BY MARY HOULIHAN |FOR THE SUN-TIMES

“The Tempest,” the magical drama widely acknowledged as Shakespeare’s last complete play, has inspired many wondrous and varied adaptations: Julie Taymor brought her bold, eye-popping interpretation to the big screen; Steppenwolf’s Tina Landau reimagined it for the stage in an illuminating and breathtaking staging; Chicago Shakespeare Theater teamed with Redmoon Theater for a piece (“The Feast: An Intimate Tempest”) full of magic and imagination.

‘Storm’

When: To June 28

Where: Walkabout Theater at Links Hall, 3111 N. Western

Tickets, $20

Info: www.linkshall.org

Now it’s British director Anna-Helena McLean’s turn. In a partnership with Walkabout Theatre, the Chicago company known for site specific and experimental theater, she and members of her company Moon Fool will stage “Storm,” a piece she has been developing for nearly eight years. The cast of international and Chicago performers weave together original live music, singing, theater, acrobatics and movement to capture McLean’s futuristic vision which actually first came to her in a dream.

McLean espouses a kind of physical theater training in which the imagination of the play comes alive through physicality, voice and music. She often works with classical plays — mostly Shakespeare and the ancient Greek dramas. McLean studied for seven years with the Polish experimental physical theater company Gardzienice before coming back to England and going through what she calls “a dark patch” as she tried to fit back into society after living in a isolated rural place for so long. That’s when she became paranoid about climate change and the dreams started.

“I began having wild dreams about climate change and my ambitions as an artist tying in with climate change,” McLean recalls. “In the dream I saw a little girl basically conducting the elements, a huge storm, using a kind of magical art and I knew I had to make a piece of theater about it.”

After years of research and development, the dream began to speak to her in concrete terms and McLean built a vocabulary of movement, gestures and themes drawn from “The Tempest” while also weaving into the piece proposals from actors and climate research by scientists.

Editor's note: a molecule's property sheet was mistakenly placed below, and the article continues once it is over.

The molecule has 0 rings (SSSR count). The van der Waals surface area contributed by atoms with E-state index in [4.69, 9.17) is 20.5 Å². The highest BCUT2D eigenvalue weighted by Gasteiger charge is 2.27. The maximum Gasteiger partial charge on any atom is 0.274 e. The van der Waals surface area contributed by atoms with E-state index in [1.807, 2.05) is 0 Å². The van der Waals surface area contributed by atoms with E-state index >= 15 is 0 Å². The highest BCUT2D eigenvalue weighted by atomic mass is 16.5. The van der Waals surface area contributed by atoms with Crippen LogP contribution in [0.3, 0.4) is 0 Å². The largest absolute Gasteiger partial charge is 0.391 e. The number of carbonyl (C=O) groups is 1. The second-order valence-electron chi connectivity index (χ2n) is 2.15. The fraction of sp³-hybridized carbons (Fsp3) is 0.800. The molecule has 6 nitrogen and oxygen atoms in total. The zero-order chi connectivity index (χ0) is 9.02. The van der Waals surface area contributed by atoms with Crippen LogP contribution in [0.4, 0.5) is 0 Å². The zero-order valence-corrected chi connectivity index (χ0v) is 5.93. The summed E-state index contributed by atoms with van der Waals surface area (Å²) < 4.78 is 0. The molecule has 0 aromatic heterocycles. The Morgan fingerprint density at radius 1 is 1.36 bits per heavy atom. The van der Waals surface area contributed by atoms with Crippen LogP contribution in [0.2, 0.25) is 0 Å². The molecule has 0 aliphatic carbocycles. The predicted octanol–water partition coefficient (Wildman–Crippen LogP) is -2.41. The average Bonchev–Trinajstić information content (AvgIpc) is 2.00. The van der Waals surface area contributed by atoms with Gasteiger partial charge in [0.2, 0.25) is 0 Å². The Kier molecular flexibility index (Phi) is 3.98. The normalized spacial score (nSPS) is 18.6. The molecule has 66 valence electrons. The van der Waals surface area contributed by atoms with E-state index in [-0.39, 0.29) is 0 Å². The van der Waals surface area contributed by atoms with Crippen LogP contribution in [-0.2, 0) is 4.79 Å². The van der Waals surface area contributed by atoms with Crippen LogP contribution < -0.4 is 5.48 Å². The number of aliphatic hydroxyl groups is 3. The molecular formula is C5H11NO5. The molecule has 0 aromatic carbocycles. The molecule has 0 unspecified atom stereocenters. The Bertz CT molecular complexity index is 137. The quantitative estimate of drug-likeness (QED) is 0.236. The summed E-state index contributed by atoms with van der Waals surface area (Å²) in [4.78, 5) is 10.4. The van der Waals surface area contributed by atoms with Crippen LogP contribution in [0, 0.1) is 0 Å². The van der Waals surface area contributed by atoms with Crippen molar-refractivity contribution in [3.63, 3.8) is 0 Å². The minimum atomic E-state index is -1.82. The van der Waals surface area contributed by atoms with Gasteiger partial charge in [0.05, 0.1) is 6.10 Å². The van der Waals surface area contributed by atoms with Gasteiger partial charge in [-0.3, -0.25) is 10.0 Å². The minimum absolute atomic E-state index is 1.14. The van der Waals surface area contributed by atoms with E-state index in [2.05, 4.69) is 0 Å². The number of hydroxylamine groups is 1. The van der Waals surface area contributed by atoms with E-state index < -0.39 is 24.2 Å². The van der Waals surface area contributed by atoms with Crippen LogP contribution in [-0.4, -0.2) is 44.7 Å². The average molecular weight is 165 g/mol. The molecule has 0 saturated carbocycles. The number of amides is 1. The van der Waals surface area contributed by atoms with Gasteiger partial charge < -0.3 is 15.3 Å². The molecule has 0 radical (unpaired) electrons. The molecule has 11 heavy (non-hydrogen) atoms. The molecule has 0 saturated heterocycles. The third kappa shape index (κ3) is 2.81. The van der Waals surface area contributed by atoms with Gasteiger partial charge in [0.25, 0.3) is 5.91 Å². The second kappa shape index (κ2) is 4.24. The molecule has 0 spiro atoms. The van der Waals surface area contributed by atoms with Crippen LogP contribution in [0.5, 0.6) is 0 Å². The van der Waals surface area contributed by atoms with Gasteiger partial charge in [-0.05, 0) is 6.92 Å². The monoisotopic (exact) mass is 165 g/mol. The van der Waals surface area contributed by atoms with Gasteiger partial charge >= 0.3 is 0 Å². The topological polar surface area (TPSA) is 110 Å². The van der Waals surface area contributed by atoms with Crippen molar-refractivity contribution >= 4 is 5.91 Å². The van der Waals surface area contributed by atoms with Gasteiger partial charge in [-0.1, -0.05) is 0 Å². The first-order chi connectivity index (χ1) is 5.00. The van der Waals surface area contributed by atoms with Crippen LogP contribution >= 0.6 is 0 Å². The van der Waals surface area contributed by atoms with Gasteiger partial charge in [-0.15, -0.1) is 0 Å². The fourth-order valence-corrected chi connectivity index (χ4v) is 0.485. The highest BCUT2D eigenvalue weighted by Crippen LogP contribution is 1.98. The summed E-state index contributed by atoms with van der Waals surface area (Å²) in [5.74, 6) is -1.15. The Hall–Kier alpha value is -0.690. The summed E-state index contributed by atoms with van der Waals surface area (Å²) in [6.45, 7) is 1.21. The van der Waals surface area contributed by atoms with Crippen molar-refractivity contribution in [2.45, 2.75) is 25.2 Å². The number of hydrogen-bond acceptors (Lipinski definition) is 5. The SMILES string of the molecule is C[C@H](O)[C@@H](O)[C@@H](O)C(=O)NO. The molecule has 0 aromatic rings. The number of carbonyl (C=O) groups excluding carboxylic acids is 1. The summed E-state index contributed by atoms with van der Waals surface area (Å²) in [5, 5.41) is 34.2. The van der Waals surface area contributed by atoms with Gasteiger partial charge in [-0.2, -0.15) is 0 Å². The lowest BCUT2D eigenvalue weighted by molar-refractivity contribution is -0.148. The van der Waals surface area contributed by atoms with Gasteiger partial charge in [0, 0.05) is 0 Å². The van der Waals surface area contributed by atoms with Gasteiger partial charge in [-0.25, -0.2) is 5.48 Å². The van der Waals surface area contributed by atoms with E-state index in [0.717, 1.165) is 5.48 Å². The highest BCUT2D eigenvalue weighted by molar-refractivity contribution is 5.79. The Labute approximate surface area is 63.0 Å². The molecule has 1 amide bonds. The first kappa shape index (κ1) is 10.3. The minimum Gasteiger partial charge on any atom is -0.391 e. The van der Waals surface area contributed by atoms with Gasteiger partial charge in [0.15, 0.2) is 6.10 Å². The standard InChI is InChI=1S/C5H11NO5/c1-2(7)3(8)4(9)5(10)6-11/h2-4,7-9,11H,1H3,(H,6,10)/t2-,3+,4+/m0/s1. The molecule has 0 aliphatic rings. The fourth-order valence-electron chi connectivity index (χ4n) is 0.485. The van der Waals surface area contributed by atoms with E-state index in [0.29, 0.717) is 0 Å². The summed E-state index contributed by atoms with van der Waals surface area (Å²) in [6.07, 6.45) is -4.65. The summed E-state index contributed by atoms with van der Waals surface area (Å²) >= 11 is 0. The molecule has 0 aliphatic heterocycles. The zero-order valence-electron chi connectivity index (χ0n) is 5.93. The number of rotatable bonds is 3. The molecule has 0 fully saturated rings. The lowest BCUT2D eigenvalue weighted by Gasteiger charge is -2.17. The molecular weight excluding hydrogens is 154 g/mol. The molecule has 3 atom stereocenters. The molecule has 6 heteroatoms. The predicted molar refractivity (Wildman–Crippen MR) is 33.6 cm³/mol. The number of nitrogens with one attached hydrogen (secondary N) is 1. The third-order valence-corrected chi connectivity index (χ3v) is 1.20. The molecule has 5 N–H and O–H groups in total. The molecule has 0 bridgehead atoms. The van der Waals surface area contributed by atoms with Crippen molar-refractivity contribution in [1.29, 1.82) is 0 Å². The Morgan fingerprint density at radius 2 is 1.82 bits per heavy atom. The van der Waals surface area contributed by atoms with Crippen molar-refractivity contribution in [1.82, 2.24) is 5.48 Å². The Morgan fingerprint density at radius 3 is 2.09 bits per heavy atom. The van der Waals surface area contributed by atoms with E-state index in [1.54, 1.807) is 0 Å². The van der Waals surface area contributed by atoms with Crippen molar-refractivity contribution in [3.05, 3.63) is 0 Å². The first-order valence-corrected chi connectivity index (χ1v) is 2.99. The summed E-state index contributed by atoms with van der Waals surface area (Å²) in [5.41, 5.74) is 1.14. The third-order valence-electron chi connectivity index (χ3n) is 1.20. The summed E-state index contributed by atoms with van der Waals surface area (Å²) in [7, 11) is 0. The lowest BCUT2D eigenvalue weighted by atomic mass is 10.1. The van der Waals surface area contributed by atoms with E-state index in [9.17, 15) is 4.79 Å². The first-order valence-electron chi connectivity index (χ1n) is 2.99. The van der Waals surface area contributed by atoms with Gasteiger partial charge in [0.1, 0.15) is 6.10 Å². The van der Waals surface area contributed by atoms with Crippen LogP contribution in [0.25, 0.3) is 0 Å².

Walkabout co-artistic director Thom Pasculli says McLean brings an “incredibly vibrant physicality and musicality into the room” and while the two company’s brands of physical theater are similar the “joining together and getting to know each other period has been exciting and heightened in a short amount of time.”

“Storm” features actors from Walkabout and Moon Fool in four principal roles — Prospero (Pasculli), his daughter Miranda (Dana Murphy), his assistant Caliban (McCambridge DowdWhipple) and the spirit Ariel (Anirudh Nair) — surrounded by a chorus. It is set in the not-to-distant future in a remote island bunker sheltered from the chaos of the outside world where a giant storm is seething and exiled geo-engineer Prospero works to control the elements in hopes of achieving a new era of sustainability while also dealing with his daughter’s coming-of-age.

It’s Shakespeare’s classic examination of power, illusion and control told new while also “retaining at its core the father-daughter relationship,” says Walkabout co-artistic director Kendra Miller who along with Pasculli had worked with McLean before they came to helm Walkabout in 2013.

Miller compares working on “Storm” to working on a large-scale musical. There are so many people involved and so much in terms of score and movement that she admits that as all the pieces come together it does feel daunting. The title is apt as this is a storm of ideas merging into one.

“But at the same time we are excited to be in the center of this experiment which is what collaborative exchange is all about,” Miller says. “It’s a seething, swirling sort of energy that is very exciting to watch come alive.”

Mary Houlihan is a local freelance writer.